The 6th Annual International Society of Extracellular Vesicles (ISEV) 2017 conference earlier this spring in Toronto, CA, offered exosome and extracellular vesicle (EV) researchers new information and exciting ideas to explore. Standouts for this year’s meeting included an introduction to EV-TRACK, a new interactive database for standardizing EV protocols and an introductory plenary talk by Dr. Phillip Stahl, Edw. Mallinckrodt Jr. Professor Emeritus, Washington University, St. Louis, entitled “The Rise of an Extracellular Vesicle Paradigm of Cellular Communication: A Road to the Future”. These presentations, in addition to the cutting-edge individual contributed paper and poster contributions given by the EV research community, continue to make this meeting the must-go-to conference for EV investigators.
The stand-out workshop was a hands-on seminar that provided investigators with training in EV-TRACK, a knowledgebase that records experimental parameters of EV-related research. As a virtual research-sharing boutique, this platform allows free exchange of ideas and unpublished methods, as well as provides feedback from the EV research community (1).
The current goals of EV-TRACK are to:
• Create an informed dialog among researchers about relevant experimental parameters
• Improve the rigor and interpretation of experiments studying EV’s
• Record the evolution of EV research
• Facilitate standardization of EV research through increased systematic reporting on EV biology and methodology
One of the early findings from this database was a lack of consensus in existing EV isolation protocols: out of 1,742 experiments entered into EV-TRACK, there are 190 unique isolation methods and 10,038 unique protocols for EV retrieval from biofluids. In an age of science where the availability of commercial kits has made cell and molecular biology turn-key, in 17% of reported methods, data was lacking for characterization of isolated EVs. The convenience of pre-made reagents can make it easy to assume that controls, such as visual (electron microscopy) and other types of inspection and characterization of pellets, supernatants and eluates, are passé. EV-TRACK thus serves a purpose to drive consensus of isolation methods and other types of analyses through standardization of reporting guidelines, all accomplished by the EV-TRACK platform.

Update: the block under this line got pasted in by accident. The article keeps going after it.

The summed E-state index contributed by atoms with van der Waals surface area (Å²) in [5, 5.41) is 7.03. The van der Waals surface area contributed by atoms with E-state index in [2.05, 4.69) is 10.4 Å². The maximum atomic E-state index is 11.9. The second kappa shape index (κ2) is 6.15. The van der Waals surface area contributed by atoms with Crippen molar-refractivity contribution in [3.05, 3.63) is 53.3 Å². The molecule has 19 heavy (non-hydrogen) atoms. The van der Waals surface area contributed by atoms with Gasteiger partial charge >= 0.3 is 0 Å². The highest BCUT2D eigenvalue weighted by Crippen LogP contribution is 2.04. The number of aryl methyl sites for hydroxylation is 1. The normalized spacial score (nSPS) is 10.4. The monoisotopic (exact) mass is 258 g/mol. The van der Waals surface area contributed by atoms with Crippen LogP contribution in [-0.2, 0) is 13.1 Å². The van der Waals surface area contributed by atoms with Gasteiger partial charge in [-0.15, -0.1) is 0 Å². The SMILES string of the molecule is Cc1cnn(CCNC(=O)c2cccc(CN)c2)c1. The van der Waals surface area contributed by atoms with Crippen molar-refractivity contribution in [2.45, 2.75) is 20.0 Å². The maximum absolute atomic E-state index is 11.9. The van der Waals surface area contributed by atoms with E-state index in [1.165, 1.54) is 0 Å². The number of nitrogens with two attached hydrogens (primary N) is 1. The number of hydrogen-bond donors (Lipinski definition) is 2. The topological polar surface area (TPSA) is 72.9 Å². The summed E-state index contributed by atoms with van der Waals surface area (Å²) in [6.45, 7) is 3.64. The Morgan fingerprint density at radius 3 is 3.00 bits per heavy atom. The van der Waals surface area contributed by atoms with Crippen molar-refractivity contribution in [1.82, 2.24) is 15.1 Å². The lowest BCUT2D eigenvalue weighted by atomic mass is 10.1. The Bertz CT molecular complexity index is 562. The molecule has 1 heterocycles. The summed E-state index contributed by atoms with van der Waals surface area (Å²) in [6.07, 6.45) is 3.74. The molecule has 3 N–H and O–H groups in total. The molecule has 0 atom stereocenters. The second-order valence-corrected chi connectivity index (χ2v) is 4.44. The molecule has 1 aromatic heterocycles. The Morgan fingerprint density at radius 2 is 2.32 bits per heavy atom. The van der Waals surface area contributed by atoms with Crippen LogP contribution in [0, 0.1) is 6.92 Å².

The EV-TRACK platform has seven features to aid input standardization. These features include:
• Upload – uploading of an experimental procedure with a unique identifier and the EV-TRACK ID
• EV-Metric – a metric assigned to the experimental procedure that assesses whether enough information has been provided to interpret and reproduce the experiment
• Query – a search engine where researchers can search the database for information of interest
• Coaching – a function that facilitates the search and comparison of EV-related publications
• Methods – a program that allows annotated methods to help monitor guideline compliance
• EV Biology – a function that catalogs biochemical and physical characteristics of EVs
• Community – a program that allows registered EV-TRACK users to become involved in future decision making via recommendations
In addition, at the 2017 conference, QIAGEN’s own R&D researchers presented a poster entitled “Rapid Isolation and miRNA Profiling of Intact Exosomes from Colorectal-Cancer Samples” that discussed a complete exosome and EV workflow, including rapid isolation of vesicular RNA (including miRNA and other small RNAs), to efficient profiling and analysis of miRNA content by next-generation sequencing. We were excited to talk with researchers who visited the poster and appreciated the comments and feedback we received. You can download your copy of our ISEV 2017 research poster here.
Next year the ISEV 2018 Conference is scheduled to take place May 2–6, 2018 in Barcelona, Spain. For more information about this meeting, go to ISEV 2018 Annual Meeting. We look forward to seeing you there!
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- 1. Deun, J.V. et al. (2017) EV-TRACK: transparent reporting and centralizing knowledge in extracellular vesicle research. Nature Methods 14, 228–232.